Besides, it perturbed him much more when his friends acted strangely. As Miranda’s did, too. When they met to go shopping, or popped down at the pub, they all seemed standoffish, or even ashamed. They were reluctant for Gabriel to go get a round in, as if the effort might strain him. And Miranda often went to the toilets alone. It wasn’t appealing, it seemed, to have a chat by the mirrors with someone much older; strangers might think you were out with your mom.

A few people mentioned this, and other worries, in private.

Aren’t you concerned that it might be too serious?

Don’t you think that you’re moving a little too fast?

“They’re just jealous,” said Gabriel, when Miranda got sad.

It seemed to make sense, so Miranda agreed. Of course, they would be a target for envy, having found the right person to be with through life, while their friends were still sleeping around with whoever, and accruing emotional stress and regret.


Gabriel never made use of the hoover. And Miranda never emptied the washing machine, let alone hung the clothes out to dry in the yard. Gabriel wanted takeaway six nights a week, and on the seventh expected Miranda to cook.

All that she liked to make was seafood paella, but Gabriel wasn’t a big fan of rice, and found shellfish disgusting, especially shrimp.

“Sometimes,” he told her, “it’s like you don’t even know me.”

Miranda felt likewise, but never said it out loud.

Whenever she went quiet, which was increasingly often, Gabriel reached for the TV remote. They binged new seasons of shows that she’d watched in the past, though most of them not since a previous breakup; the characters that remained had all noticeably aged, and whether this was a result of the procedure or not, she couldn’t help being curious about plotlines she’d missed.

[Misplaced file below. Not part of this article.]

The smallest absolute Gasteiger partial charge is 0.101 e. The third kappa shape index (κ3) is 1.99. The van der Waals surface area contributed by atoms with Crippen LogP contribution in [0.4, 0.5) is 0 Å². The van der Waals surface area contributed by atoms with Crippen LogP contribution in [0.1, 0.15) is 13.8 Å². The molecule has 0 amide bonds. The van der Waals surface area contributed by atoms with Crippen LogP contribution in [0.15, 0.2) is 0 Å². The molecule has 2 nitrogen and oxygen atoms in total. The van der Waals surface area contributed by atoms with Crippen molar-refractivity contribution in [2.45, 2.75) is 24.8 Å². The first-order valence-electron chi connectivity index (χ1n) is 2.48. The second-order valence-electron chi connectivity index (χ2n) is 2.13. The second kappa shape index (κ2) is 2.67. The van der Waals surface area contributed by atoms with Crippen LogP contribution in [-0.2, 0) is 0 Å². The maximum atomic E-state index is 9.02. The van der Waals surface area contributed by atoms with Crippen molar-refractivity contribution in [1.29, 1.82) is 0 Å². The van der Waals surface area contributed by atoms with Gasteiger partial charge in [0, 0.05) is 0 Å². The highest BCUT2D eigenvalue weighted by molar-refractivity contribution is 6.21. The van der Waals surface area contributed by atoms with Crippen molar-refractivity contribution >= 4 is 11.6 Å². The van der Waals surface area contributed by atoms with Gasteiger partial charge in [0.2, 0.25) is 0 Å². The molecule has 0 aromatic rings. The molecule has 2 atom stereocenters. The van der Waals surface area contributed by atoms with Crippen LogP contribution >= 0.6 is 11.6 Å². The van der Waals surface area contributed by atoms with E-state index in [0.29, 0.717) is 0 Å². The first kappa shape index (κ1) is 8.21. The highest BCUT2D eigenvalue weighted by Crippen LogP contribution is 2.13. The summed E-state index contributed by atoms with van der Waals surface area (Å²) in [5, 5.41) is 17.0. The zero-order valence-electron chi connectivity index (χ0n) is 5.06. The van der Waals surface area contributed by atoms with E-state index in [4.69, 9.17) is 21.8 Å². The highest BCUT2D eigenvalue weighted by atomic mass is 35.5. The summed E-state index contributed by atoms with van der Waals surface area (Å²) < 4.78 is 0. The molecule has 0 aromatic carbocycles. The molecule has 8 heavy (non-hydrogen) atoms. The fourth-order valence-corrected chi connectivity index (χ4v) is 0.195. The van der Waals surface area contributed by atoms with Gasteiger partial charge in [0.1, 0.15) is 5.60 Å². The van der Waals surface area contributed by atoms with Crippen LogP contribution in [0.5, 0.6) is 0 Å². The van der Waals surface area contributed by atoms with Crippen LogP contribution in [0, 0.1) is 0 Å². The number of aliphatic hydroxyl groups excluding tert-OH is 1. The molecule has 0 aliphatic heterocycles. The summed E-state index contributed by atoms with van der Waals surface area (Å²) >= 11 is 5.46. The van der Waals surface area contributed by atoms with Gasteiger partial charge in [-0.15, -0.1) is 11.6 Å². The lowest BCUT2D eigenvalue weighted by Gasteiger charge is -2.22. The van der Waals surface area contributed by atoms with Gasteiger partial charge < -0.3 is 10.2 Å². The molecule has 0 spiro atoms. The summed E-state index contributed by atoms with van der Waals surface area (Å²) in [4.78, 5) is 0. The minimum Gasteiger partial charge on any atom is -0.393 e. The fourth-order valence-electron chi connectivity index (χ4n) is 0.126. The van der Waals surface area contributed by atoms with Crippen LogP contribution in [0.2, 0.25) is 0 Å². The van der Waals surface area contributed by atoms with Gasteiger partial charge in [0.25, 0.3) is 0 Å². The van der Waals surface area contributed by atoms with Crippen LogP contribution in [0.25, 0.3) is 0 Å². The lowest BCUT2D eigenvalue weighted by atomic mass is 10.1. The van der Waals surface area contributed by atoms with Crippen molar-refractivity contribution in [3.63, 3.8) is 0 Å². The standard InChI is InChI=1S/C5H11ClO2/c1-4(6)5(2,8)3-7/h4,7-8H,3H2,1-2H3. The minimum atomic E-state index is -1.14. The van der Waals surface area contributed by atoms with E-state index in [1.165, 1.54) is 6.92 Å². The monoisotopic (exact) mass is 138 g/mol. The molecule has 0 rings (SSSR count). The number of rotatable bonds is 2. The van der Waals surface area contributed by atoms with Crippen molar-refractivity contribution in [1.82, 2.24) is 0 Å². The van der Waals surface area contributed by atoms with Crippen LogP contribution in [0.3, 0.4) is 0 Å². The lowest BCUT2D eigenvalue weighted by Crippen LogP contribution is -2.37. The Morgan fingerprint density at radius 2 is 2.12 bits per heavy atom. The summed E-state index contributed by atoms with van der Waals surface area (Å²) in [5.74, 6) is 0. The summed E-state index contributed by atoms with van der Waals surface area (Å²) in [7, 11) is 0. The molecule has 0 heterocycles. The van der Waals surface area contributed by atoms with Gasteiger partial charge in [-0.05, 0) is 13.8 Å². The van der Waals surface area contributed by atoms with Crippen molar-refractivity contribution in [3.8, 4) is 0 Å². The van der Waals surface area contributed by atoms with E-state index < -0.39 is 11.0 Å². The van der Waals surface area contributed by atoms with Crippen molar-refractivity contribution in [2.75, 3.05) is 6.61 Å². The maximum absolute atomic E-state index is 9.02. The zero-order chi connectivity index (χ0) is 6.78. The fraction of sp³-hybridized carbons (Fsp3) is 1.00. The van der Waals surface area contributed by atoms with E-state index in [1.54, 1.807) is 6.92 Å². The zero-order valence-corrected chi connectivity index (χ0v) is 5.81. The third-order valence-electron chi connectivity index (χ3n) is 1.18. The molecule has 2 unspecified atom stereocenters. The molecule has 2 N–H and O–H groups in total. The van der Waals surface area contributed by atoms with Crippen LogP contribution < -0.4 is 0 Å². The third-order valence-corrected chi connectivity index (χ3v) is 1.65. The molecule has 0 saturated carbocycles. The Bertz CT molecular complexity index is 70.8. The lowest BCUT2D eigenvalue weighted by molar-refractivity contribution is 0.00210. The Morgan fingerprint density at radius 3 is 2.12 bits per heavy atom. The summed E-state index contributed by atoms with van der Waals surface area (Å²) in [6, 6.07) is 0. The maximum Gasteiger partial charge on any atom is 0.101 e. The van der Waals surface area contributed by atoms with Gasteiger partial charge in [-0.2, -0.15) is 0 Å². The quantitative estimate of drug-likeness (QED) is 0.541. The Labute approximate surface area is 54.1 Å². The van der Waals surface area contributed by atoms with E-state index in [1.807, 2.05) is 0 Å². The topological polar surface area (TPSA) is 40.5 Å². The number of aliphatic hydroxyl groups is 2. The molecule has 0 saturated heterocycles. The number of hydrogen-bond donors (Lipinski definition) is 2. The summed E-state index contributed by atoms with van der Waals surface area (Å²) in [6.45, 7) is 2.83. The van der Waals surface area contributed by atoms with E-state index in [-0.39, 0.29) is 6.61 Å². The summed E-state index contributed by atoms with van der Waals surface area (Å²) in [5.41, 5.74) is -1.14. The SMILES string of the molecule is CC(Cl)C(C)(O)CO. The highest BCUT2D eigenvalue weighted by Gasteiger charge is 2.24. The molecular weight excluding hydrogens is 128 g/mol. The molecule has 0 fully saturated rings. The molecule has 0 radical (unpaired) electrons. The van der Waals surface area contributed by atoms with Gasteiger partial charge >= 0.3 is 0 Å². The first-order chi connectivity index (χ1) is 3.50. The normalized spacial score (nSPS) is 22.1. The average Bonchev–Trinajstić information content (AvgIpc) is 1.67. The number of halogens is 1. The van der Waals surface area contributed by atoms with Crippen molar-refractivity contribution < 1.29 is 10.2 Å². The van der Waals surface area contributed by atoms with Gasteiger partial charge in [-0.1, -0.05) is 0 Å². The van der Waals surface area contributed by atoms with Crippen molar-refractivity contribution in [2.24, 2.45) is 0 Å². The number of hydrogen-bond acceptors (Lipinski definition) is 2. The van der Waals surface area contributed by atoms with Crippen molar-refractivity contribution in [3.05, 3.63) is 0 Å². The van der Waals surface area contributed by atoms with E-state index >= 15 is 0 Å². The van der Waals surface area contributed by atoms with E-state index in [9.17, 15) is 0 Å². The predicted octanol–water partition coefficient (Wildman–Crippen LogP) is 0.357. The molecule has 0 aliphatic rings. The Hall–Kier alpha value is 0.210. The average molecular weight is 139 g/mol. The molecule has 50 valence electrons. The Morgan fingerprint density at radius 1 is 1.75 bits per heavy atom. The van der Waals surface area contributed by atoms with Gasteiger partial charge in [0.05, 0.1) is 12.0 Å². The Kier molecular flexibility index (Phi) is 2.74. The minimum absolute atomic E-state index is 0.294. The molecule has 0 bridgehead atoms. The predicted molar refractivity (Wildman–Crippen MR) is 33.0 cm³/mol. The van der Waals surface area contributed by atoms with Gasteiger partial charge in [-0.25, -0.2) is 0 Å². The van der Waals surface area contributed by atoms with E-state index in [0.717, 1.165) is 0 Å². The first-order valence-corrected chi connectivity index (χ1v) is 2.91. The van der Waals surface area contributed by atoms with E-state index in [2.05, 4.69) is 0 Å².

“Do you remember what we told each other the first time we met?” she said, in a gap between series.

“Of course,” he replied. “That we were searching for someone to share our adventures, and it felt like we’d found them.” He gave a brief flash of that bright, gummy grin.

It was hardly surprising they recalled the scene vividly: it had happened a month ago.

But they couldn’t really name other exploits of note.


They sat across from each other at the antiqued kitchen table, feeling as weathered and drawn as they looked.

Miranda had cremated the toast, yet again. And Gabriel hadn’t put enough milk in her coffee, and three lumps of sugar instead of just two. They had their first proper argument, which was also their last.

“I’ve given you too much of my life,” she said, crying.

“If I could do it all again, just the same,” he replied, “then I don’t think I would.”

He noticed she’d put her cup straight on the timber, instead of on one of the doilies he’d bought.


At six weeks, the procedure was still under warranty, so they booked their rewinding at no extra cost.

On their return to the clinic, they avoided all eye-contact, especially with patients who were heading back out. They didn’t feel remotely like hopping and laughing, and Gabriel was purposely dragging his feet.

The surgeon seemed just as reluctant as they were, and a bit disappointed, if not entirely surprised. He didn’t crack as many jokes in the operating theatre, but at least remained affable enough to assure them that it wouldn’t really hurt any more than before.

“You might still have a few extra lines,” he admitted. “But I guess that’s just often the way of things, isn’t it, whenever a serious relationship ends.”

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Edgar Allan Poe's Snifter of Blood #5